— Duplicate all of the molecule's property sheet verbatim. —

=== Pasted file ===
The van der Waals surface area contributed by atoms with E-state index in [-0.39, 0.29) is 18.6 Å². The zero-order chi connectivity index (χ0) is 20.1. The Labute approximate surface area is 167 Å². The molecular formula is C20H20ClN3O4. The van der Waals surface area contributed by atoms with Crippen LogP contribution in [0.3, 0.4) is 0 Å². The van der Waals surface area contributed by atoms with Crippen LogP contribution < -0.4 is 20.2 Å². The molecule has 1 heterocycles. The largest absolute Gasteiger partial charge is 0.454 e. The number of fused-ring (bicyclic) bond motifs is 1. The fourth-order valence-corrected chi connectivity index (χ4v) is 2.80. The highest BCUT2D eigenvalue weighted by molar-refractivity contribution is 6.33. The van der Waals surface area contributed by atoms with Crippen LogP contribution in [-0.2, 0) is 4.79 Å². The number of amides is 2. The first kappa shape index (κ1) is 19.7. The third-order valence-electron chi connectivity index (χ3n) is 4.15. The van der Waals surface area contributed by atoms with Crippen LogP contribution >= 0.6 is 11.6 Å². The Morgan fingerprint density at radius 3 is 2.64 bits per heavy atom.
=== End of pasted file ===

The van der Waals surface area contributed by atoms with E-state index in [-0.39, 0.29) is 18.6 Å². The zero-order chi connectivity index (χ0) is 20.1. The Labute approximate surface area is 167 Å². The molecular formula is C20H20ClN3O4. The van der Waals surface area contributed by atoms with Crippen LogP contribution in [0.3, 0.4) is 0 Å². The van der Waals surface area contributed by atoms with Crippen LogP contribution < -0.4 is 20.2 Å². The molecule has 1 heterocycles. The largest absolute Gasteiger partial charge is 0.454 e. The number of fused-ring (bicyclic) bond motifs is 1. The fourth-order valence-corrected chi connectivity index (χ4v) is 2.80. The highest BCUT2D eigenvalue weighted by molar-refractivity contribution is 6.33. The van der Waals surface area contributed by atoms with Crippen LogP contribution in [-0.2, 0) is 4.79 Å². The number of amides is 2. The first kappa shape index (κ1) is 19.7. The third-order valence-electron chi connectivity index (χ3n) is 4.15. The van der Waals surface area contributed by atoms with Crippen LogP contribution >= 0.6 is 11.6 Å². The Morgan fingerprint density at radius 3 is 2.64 bits per heavy atom.